Dear Charles Murray,

       I did not mean to evade your question about the relation between individual freedom and vibrant, effective communities. But the case for community is, at least in part, a moral claim. It depends on the idea that fellow citizens owe certain responsibilities to one another in virtue of sharing a common life. These obligations of membership are not unlimited and may be contestable. In fact, much political debate is about what the relevant community is (since we inhabit a wide range of overlapping, sometimes conflicting communities), and about what obligations our membership entails.
       But the libertarian position, as I understand it, denies that we are claimed by any obligations beyond the duty to respect other people’s natural rights. On this view, I owe nothing to my fellow citizens that I do not owe everyone in the world as a matter of natural right; with respect to community, I owe only what I agree to owe, through contracts or acts of consent.
       Libertarians want “vital, effective communities,” but without any obligations of solidarity or membership. To allow the possibility of such obligations, you fear, is to allow the possibility that citizens could act, through democratic means, to translate moral obligations into political ones. This, you fear, would constitute a violation of individual freedom (as in the example of taxation I offered). I doubt, as a practical matter, that communities lacking in any sense of shared moral responsibility can be vital and effective. That is why I was asking you to clarify what the moral status of communal obligation consists of.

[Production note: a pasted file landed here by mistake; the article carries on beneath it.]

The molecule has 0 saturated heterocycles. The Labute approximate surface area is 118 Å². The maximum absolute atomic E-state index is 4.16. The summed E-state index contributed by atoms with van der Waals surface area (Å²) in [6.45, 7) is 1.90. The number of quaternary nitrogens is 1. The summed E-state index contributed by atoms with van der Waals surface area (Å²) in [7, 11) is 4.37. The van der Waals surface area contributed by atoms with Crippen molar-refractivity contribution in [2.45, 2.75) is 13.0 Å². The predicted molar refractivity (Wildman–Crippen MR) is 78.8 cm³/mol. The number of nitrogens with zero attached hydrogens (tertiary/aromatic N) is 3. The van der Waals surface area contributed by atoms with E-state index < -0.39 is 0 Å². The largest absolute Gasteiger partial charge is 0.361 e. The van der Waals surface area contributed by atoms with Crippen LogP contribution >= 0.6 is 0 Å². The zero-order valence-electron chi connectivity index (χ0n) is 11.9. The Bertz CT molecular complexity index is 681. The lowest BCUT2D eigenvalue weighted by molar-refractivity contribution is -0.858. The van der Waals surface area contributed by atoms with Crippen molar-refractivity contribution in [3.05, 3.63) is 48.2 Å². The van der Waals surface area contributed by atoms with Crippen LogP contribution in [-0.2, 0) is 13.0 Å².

As I understand your position, you view these arguments of principle as more or less beside the point you wish to emphasize, which is more practical. Community is a good thing, you think, but only insofar as it does not find expression in governmental action. Big government suffocates community and violates individual freedom. But I was trying to suggest that, if you reflect on the view of obligation that underlies your position, then you need to argue against more than big government. You need also to argue against state and local government–indeed against any collective action, from neighborhoods on up, that expresses or enforces a sense of mutual obligation.
       One need not be a libertarian to worry about the inefficiencies, abuses, or disempowering effects of big government. But one cannot be a libertarian, or so it seems to me, and still make the case for a vision of political community that expresses the mutual obligations of citizenship. Whether local, national, or transnational, community without obligation is too thin and pale a thing to inspire a vital, democratic public life.

Michael Sandel